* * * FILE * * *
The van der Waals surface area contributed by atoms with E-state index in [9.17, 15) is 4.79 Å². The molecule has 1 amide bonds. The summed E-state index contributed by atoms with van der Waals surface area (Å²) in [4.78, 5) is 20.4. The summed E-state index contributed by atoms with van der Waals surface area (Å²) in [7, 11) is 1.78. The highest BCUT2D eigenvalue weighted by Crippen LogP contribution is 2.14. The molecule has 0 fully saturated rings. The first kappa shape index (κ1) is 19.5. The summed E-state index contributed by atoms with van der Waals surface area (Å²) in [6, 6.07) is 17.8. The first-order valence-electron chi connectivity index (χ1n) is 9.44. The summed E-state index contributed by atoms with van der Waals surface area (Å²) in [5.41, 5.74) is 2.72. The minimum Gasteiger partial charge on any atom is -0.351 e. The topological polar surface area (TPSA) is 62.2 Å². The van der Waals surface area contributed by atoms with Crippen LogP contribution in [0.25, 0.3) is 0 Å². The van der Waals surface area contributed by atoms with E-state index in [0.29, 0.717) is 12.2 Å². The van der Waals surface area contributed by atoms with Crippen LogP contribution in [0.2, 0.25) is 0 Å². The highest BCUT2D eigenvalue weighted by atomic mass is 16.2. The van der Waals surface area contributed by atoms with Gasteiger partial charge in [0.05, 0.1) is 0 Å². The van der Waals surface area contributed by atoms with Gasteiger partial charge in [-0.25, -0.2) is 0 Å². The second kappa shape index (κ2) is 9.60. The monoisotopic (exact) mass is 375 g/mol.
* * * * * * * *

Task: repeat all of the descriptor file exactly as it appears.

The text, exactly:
The van der Waals surface area contributed by atoms with E-state index in [9.17, 15) is 4.79 Å². The molecule has 1 amide bonds. The summed E-state index contributed by atoms with van der Waals surface area (Å²) in [4.78, 5) is 20.4. The summed E-state index contributed by atoms with van der Waals surface area (Å²) in [7, 11) is 1.78. The highest BCUT2D eigenvalue weighted by Crippen LogP contribution is 2.14. The molecule has 0 fully saturated rings. The first kappa shape index (κ1) is 19.5. The summed E-state index contributed by atoms with van der Waals surface area (Å²) in [6, 6.07) is 17.8. The first-order valence-electron chi connectivity index (χ1n) is 9.44. The summed E-state index contributed by atoms with van der Waals surface area (Å²) in [5.41, 5.74) is 2.72. The minimum Gasteiger partial charge on any atom is -0.351 e. The topological polar surface area (TPSA) is 62.2 Å². The van der Waals surface area contributed by atoms with Crippen LogP contribution in [0.25, 0.3) is 0 Å². The van der Waals surface area contributed by atoms with E-state index in [0.29, 0.717) is 12.2 Å². The van der Waals surface area contributed by atoms with Crippen LogP contribution in [0.2, 0.25) is 0 Å². The highest BCUT2D eigenvalue weighted by atomic mass is 16.2. The van der Waals surface area contributed by atoms with Gasteiger partial charge in [0.05, 0.1) is 0 Å². The van der Waals surface area contributed by atoms with Gasteiger partial charge in [-0.25, -0.2) is 0 Å². The second kappa shape index (κ2) is 9.60. The monoisotopic (exact) mass is 375 g/mol.